Users of open source software are also far more willing to provide feedback, when compared to closed source software. Whether it is sharing key information about their problems or even collaborating to solve it. We noticed that the sense of altruism amongst open source users leads to a much higher bandwidth of feedback.
The sense of altruism amongst open source users leads to a much higher bandwidth of feedback.
The two above ideas together create a virtuous cycle that effectively describes how we build our products.
- Open source users extend our products to other use cases.
- They run into some problems with them.
- They provide us with detailed feedback, as only open source users can.
- This feedback allows us to do a good job while addressing their issue.
- This leads to our users being excited to try it for additional use cases.
- And the cycle continues.
This virtuous cycle lets us traverse the problem space while prioritizing our user’s needs. It also presents us with natural growth opportunities for the business.
Let’s look at what this means practically. Starting with how we implement feature requests.
How we implement features
Here’s a rough step-by-step process that we try to follow.
Let’s assume we get a message on Slack or somebody opens an issue on GitHub.
- Start by understanding what the user is trying to do.
- If it’s a bug, understand what’s causing it. We don’t need to have a solution, but we need to get all the information required to debug the issue. It’s harder to get the user to send you debug information after they’ve moved on.
- If it is a feature request, understand what the user is trying to achieve. Listen to their problems, not their solutions.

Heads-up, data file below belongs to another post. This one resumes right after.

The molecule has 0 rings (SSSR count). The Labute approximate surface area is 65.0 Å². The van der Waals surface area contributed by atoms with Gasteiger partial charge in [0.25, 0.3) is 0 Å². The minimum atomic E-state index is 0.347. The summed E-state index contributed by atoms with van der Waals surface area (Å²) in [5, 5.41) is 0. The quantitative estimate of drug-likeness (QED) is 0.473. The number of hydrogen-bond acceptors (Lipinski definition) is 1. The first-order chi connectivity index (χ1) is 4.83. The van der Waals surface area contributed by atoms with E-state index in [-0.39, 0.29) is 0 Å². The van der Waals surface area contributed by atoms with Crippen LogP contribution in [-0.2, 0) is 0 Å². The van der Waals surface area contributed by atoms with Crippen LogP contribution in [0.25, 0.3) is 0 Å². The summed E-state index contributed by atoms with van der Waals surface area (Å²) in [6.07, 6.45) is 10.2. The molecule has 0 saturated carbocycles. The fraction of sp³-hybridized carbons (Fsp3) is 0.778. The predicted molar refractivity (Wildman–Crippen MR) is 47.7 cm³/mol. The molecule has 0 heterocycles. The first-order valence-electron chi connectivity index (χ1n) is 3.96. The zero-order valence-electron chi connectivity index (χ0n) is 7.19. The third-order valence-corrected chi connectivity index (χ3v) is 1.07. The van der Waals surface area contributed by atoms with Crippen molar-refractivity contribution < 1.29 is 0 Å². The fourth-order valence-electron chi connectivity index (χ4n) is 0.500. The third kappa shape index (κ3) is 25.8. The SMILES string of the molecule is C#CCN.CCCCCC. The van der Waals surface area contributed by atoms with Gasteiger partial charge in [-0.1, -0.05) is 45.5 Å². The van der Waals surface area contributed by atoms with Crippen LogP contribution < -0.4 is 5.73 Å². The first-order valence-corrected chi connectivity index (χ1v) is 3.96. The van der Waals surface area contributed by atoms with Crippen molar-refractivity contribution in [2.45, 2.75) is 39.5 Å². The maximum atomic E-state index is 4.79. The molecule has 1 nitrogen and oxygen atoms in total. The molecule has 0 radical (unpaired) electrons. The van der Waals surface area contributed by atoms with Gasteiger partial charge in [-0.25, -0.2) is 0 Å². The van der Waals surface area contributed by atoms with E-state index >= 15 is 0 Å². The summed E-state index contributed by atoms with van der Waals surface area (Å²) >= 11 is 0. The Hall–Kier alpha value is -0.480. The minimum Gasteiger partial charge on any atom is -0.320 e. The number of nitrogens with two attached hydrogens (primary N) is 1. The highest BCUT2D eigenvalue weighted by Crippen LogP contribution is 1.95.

- Then we create a GitHub issue with:
- Everything that was talked about
- List of all the places that it’s been brought up in
- List of all the people that’ve brought it up
- If the issue has been brought up before, add the new person to the list
- After we understand the problem, figure out if it’s straightforward to implement or if we need to design a solution.
- A straightforward solution usually includes bug fixes or features that don’t change the overall design of the product.
- On the other hand, if the solution isn’t obvious or is a bigger change, we need to make some design decisions (more on this below). For design decisions, get the team involved.
- Before the group discussion, come up with a proposed solution.
- If the issue is urgent, don’t hesitate to get somebody’s time. The leadership team needs to be on-call for urgent issues.
- If the issue is not urgent, you can book a time on somebody’s calendar. Or bring it up in the 1 on 1.
- We then propose the solution to the user. Preferably with code snippets, and ask the user if it solves their issue.
- Update the GitHub issue with the proposed solution. For something that’s really simple to implement, we can skip this step.
- We figure out the priority for this issue and when we are going to work on it. More on this below.
- If you are working on it right now, tell the people that reported the issue. They are likely to help if you need some additional feedback.